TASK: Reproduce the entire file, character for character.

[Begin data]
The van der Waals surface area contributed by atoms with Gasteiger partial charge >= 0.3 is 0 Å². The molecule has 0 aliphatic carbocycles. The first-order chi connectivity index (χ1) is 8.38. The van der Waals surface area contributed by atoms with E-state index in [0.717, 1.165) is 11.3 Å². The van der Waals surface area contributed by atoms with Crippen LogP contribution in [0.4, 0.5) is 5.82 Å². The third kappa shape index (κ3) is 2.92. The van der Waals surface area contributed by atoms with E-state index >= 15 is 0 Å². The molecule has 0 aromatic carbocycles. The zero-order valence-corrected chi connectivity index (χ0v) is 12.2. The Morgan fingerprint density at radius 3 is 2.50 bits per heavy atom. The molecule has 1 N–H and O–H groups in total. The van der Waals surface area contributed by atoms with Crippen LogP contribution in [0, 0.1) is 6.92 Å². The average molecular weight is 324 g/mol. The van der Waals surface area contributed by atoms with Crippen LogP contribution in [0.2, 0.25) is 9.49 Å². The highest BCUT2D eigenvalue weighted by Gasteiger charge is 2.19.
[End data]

The van der Waals surface area contributed by atoms with Gasteiger partial charge >= 0.3 is 0 Å². The molecule has 0 aliphatic carbocycles. The first-order chi connectivity index (χ1) is 8.38. The van der Waals surface area contributed by atoms with E-state index in [0.717, 1.165) is 11.3 Å². The van der Waals surface area contributed by atoms with Crippen LogP contribution in [0.4, 0.5) is 5.82 Å². The third kappa shape index (κ3) is 2.92. The van der Waals surface area contributed by atoms with E-state index >= 15 is 0 Å². The molecule has 0 aromatic carbocycles. The zero-order valence-corrected chi connectivity index (χ0v) is 12.2. The Morgan fingerprint density at radius 3 is 2.50 bits per heavy atom. The molecule has 1 N–H and O–H groups in total. The van der Waals surface area contributed by atoms with Crippen LogP contribution in [0, 0.1) is 6.92 Å². The average molecular weight is 324 g/mol. The van der Waals surface area contributed by atoms with Crippen LogP contribution in [0.2, 0.25) is 9.49 Å². The highest BCUT2D eigenvalue weighted by Gasteiger charge is 2.19.